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PATCHWORK AS SPATIAL ARCHITECTURE

Martine Myrup can never get enough of textiles. Preferably surplus industrial textiles or tablecloths and dresses with a history of lived life and bygone parties. Simple and rustic textiles or textiles with patterns and colours verging on the tacky, which she transforms into unique, aesthetic and serial designs.

By Charlotte Jul

‘I chose the urn as my form, because I have always been fascinated with vessels, and I think that the urn shape is incredibly beautiful; it’s more than just a jar.’ Martine Myrup is not like others. Others might think that choosing an urn typology might evoke morbid connotations and be slightly taboo. Not Martine, although she does bring textiles back to life in her designs, in a concrete as well as a metaphoric sense.

Martine has always been fascinated with textiles and liked to sew. But until ten years after her graduation, she never imagined that she would include textiles and sewing in her artistic work. ‘I was living in Canada when I inherited a large collection of porcelain from Denmark, and that sparked the idea of creating a replica that resembled porcelain but in a flexible material that would travel better.’ That idea travelled far indeed and led to the beginning of Martine’s work on textile urns. Over the past foyr years, the idea has been further refined with urns in ultra-basic white textiles that she hand-dyes and other objects made from surplus industrial textiles. ‘I have always enjoyed making something from something else. Transforming existing things, because I find it difficult to defend the notion of designing new stuff from scratch when we are surrounded by products everywhere.’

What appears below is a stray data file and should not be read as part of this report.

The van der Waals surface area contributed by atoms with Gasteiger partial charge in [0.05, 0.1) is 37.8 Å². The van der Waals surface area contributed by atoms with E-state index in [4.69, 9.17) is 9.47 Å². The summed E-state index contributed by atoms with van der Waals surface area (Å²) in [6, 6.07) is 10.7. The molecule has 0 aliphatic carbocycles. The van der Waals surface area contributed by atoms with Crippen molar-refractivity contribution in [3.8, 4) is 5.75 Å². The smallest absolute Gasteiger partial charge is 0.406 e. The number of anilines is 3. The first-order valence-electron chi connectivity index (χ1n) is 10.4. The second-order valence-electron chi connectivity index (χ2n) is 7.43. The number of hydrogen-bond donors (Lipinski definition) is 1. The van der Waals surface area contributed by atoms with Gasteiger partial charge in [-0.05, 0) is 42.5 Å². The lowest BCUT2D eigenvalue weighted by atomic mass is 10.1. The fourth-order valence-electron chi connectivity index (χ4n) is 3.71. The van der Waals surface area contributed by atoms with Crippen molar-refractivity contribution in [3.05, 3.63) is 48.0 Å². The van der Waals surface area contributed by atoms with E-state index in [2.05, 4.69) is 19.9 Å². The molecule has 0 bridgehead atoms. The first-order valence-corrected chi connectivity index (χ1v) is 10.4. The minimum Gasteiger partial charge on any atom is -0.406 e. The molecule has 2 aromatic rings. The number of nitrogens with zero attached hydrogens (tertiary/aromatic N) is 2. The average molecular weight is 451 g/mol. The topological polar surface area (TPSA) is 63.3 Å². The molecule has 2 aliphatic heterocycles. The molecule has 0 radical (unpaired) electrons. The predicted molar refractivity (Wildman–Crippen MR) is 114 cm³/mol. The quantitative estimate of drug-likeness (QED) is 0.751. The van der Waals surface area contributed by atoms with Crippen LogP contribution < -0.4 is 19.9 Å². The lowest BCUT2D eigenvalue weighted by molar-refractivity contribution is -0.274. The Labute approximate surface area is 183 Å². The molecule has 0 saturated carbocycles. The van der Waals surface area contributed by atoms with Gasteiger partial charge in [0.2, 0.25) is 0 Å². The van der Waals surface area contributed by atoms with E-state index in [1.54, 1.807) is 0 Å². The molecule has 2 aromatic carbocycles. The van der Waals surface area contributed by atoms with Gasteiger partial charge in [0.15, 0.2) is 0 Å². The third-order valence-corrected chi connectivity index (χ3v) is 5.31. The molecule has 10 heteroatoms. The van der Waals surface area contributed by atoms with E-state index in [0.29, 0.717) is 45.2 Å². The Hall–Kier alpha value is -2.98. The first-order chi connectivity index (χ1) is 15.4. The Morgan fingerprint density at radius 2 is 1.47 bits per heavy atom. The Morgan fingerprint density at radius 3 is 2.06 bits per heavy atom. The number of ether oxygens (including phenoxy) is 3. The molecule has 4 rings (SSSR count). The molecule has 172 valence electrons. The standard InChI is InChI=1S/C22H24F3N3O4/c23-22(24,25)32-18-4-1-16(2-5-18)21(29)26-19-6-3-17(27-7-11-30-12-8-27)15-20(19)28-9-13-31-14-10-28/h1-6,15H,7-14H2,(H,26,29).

To make the urns Speckled Blue and Speckled Red #01 & #02 for the Danish Crafts Collection, Martine Myrup dyed the textile by hand, with Jackson Pollock perched on her shoulder: She splashed the dye on the fabric in organic patterns, which lends the urns and the nearly 50 four-sided patchwork pieces a tie-dye effect, where the colour scintillates and gradually fades. Like blue dots that give a nod to the hand-painted blue fluted china from Royal Copenhagen. As an implicit homage to her own favourite colour and, not least, Japanese culture that has always held her fascination.

There is a grandmother lurking inside Martine. A grandmother with flower print dresses, pink high-heeled shoes and oversize rhinestone sunglasses. A grandmother who is also used to making the most of small means and who sees a potential in things that others pass over. Martine Myrup is old-school in her own new school, where low-status textiles such as non-designed white textiles, surplus fabric from industrial production and tablecloths, dresses and bed linen all turn into one-off designs sewn by hand with architectural accuracy, clever craftsmanship and ingenious inventiveness. ‘My first pieces revolved around the reference to porcelain and my heirloom dinner service. The textile had a clear reference to porcelain in its surface, blue colour or patterning.’

Later, Martine’s overriding idea of recreating ceramic archetypes, such as the urn, the jar or the cylinder, in a different material, such as textile, developed into a subtle meta-game with slightly looser categories. Where the urns upcycle low-status materials such as recycled and surplus industrial textiles into one-off objects of art, designed with precision and aesthetic aplomb.

Martine finds inspiration in old-fashioned low-tech methods such as patchwork and the idea of extending the life of a dress or a tablecloth with a hole or a stain, stretching the fabric to make a vessel. Arte Povera and Moroccan Boucherouite rugs, made of strips of discarded clothes, also come to mind as potential references. And then again, not, because Martine Myrup’s background as a sculptor guides her into a three-dimensional domain with an architect’s spatial approach. Because it is interesting that the objects do not have a back. Because it is challenging that the urn can only achieve a certain size, because that is how far that piece of fabric will go. Because it is a demonstration of exquisite craftsmanship to go all the way, creating graphic and harmonious objects from textiles that are sometimes tacky and perhaps less aesthetic.